TLS_ECDH_RSA_WITH_AES_256_GCM_SHA384 ECDH-RSA-AES256-GCM-SHA384
TLS_ECDH_ECDSA_WITH_AES_128_CBC_SHA256 ECDH-ECDSA-AES128-SHA256
TLS_ECDH_ECDSA_WITH_AES_256_CBC_SHA384 ECDH-ECDSA-AES256-SHA384
TLS_ECDH_ECDSA_WITH_AES_128_GCM_SHA256 ECDH-ECDSA-AES128-GCM-SHA256
TLS_ECDH_ECDSA_WITH_AES_256_GCM_SHA384 ECDH-ECDSA-AES256-GCM-SHA384
TLS_ECDHE_RSA_WITH_AES_128_CBC_SHA256 ECDHE-RSA-AES128-SHA256
TLS_ECDHE_RSA_WITH_AES_256_CBC_SHA384 ECDHE-RSA-AES256-SHA384
TLS_ECDHE_RSA_WITH_AES_128_GCM_SHA256 ECDHE-RSA-AES128-GCM-SHA256
TLS_ECDHE_RSA_WITH_AES_256_GCM_SHA384 ECDHE-RSA-AES256-GCM-SHA384
TLS_ECDHE_ECDSA_WITH_AES_128_CBC_SHA256 ECDHE-ECDSA-AES128-SHA256
TLS_ECDHE_ECDSA_WITH_AES_256_CBC_SHA384 ECDHE-ECDSA-AES256-SHA384
TLS_ECDHE_ECDSA_WITH_AES_128_GCM_SHA256 ECDHE-ECDSA-AES128-GCM-SHA256
TLS_ECDHE_ECDSA_WITH_AES_256_GCM_SHA384 ECDHE-ECDSA-AES256-GCM-SHA384
TLS_DH_anon_WITH_AES_128_CBC_SHA256 ADH-AES128-SHA256
TLS_DH_anon_WITH_AES_256_CBC_SHA256 ADH-AES256-SHA256
TLS_DH_anon_WITH_AES_128_GCM_SHA256 ADH-AES128-GCM-SHA256
TLS_DH_anon_WITH_AES_256_GCM_SHA384 ADH-AES256-GCM-SHA384
```

```
TLS_ECDHE_ECDSA_WITH_CAMELLIA_128_CBC_SHA256 ECDHE-ECDSA-CAMELLIA128-SHA256
TLS_ECDHE_ECDSA_WITH_CAMELLIA_256_CBC_SHA384 ECDHE-ECDSA-CAMELLIA256-SHA384
TLS_ECDH_ECDSA_WITH_CAMELLIA_128_CBC_SHA256 ECDH-ECDSA-CAMELLIA128-SHA256
TLS_ECDH_ECDSA_WITH_CAMELLIA_256_CBC_SHA384 ECDH-ECDSA-CAMELLIA256-SHA384
TLS_ECDHE_RSA_WITH_CAMELLIA_128_CBC_SHA256 ECDHE-RSA-CAMELLIA128-SHA256
TLS_ECDHE_RSA_WITH_CAMELLIA_256_CBC_SHA384 ECDHE-RSA-CAMELLIA256-SHA384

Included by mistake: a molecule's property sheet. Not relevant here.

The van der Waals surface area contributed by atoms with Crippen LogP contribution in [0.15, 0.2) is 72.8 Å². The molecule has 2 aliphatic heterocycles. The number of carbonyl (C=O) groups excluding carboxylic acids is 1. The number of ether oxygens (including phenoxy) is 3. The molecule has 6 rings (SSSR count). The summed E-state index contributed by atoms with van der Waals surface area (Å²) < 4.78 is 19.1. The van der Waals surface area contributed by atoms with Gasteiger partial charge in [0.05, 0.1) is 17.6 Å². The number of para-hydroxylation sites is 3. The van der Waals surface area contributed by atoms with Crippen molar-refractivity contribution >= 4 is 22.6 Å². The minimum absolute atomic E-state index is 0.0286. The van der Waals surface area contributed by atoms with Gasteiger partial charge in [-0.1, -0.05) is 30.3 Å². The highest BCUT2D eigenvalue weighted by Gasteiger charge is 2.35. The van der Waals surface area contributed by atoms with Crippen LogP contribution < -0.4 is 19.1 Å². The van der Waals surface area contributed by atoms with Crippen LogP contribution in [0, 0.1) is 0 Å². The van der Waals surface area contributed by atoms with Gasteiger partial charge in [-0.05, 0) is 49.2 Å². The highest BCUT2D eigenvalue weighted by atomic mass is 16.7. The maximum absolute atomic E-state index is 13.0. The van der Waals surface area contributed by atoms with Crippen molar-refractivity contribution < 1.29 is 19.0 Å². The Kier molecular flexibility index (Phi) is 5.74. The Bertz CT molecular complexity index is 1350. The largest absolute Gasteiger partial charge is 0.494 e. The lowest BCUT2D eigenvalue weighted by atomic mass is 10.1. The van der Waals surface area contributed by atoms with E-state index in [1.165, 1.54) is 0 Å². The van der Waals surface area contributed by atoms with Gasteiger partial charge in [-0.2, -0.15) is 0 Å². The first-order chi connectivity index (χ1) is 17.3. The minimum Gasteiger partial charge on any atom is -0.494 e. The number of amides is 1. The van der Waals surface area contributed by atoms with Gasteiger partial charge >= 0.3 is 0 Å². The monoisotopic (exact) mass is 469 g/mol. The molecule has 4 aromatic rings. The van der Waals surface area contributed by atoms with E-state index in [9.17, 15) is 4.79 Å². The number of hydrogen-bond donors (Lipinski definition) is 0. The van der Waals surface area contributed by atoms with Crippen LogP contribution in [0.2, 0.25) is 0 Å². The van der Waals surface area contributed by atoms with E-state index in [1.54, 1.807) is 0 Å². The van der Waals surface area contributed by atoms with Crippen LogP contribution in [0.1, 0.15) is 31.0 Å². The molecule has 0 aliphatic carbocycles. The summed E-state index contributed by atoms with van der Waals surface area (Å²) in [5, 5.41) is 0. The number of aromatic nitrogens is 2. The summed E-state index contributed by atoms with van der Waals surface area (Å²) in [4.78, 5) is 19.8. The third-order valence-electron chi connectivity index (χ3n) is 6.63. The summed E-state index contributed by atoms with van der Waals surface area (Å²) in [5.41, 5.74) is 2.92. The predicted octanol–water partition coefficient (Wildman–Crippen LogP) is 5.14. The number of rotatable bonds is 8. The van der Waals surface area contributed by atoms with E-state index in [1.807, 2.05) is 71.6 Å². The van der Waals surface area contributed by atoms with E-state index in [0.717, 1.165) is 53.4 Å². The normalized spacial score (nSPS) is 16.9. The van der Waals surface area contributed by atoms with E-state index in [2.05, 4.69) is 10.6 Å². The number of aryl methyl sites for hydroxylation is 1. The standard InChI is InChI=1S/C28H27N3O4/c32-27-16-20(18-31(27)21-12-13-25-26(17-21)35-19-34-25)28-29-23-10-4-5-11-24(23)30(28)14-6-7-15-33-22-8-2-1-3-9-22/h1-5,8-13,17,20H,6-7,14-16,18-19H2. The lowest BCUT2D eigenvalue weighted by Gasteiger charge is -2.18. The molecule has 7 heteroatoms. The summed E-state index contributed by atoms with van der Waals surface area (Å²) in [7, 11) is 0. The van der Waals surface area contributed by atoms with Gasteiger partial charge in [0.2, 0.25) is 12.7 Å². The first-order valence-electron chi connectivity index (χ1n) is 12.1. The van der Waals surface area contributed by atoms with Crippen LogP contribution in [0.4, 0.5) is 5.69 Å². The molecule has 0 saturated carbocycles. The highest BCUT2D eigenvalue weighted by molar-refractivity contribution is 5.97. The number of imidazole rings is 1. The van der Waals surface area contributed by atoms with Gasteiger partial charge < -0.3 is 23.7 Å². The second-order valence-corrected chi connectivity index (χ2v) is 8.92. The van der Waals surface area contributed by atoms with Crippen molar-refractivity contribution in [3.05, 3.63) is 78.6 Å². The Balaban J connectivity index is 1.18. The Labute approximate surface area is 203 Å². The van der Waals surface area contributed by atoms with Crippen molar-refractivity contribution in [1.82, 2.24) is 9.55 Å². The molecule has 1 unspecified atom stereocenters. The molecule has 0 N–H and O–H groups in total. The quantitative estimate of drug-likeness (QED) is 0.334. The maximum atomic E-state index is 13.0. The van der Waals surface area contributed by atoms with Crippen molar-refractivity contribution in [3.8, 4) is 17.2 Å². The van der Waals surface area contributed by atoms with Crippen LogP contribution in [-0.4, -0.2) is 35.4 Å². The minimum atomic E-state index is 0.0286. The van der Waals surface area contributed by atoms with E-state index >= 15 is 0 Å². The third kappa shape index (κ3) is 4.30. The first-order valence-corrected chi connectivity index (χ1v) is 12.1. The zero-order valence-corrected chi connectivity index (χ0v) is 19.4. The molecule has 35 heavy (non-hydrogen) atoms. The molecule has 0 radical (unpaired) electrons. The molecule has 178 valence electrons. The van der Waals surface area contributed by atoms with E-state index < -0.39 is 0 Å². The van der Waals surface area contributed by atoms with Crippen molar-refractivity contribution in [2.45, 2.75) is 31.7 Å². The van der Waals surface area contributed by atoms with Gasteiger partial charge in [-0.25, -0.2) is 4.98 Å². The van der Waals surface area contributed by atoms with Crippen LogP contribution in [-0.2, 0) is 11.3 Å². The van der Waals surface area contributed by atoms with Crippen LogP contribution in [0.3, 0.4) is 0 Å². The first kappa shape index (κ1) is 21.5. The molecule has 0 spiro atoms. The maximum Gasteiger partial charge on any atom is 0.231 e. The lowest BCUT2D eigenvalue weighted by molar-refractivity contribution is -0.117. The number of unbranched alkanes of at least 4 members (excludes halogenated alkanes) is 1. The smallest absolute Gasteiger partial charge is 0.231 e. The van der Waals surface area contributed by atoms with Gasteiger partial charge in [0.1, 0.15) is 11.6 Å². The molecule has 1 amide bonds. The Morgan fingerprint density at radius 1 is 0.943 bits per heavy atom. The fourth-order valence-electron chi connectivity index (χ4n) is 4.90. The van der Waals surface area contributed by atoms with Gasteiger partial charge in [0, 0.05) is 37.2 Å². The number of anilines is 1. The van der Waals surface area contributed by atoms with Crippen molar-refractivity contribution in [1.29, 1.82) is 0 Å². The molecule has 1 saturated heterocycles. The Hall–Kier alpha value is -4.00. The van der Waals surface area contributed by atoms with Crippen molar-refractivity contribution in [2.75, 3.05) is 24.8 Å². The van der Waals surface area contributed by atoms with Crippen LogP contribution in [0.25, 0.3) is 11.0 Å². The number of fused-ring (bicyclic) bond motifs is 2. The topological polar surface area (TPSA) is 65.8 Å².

TLS_ECDH_RSA_WITH_CAMELLIA_128_CBC_SHA256 ECDH-RSA-CAMELLIA128-SHA256
TLS_ECDH_RSA_WITH_CAMELLIA_256_CBC_SHA384 ECDH-RSA-CAMELLIA256-SHA384
```

Now let’s see what may potentially be good from TLSv1.1 perspective (from NIST SP8000-52 rev1):

```
TLS_RSA_WITH_3DES_EDE_CBC_SHA DES-CBC3-SHA
TLS_RSA_WITH_AES_128_CBC_SHA AES128-SHA
```

Here’s a problem though per OpenSSL man page:

If you’re using OpenSSL, how do you ensure that the browser is not negotiating the vulnerable TLSv1.0 ciphers? The only real answer seems to be by providing a cipher order for negotiation and hoping the client doesn’t *cheat*. Most likely, the browser will negotiate a better cipher when it exists in the server and on the client and you’d avert the possibility of negotiation of a bad cipher.

According to experts, anything that uses CBC is inherently broken. But disabling TLSv1.0 may make the server inaccessible to various older Android devices. Also, if you’re using older Java Development Kits (JDK7 and below), do remember that the default ciphers may not hit the spot for PCI.

There’s an excellent site to help you configure each type of the server so you could become PCI compliant. This is an excellent site by Ivan Ristic to test your Internet-facing servers for configuration of SSL/TLS encryption.

In conclusion, configure browsers to minimally allow TLSv1.1 and configure servers to use TLSv1.2 to be PCI DSS compliant. The road to TLSv1.1 compatibility and PCI DSS is filled with potholes and death-falls so do it at your own risk.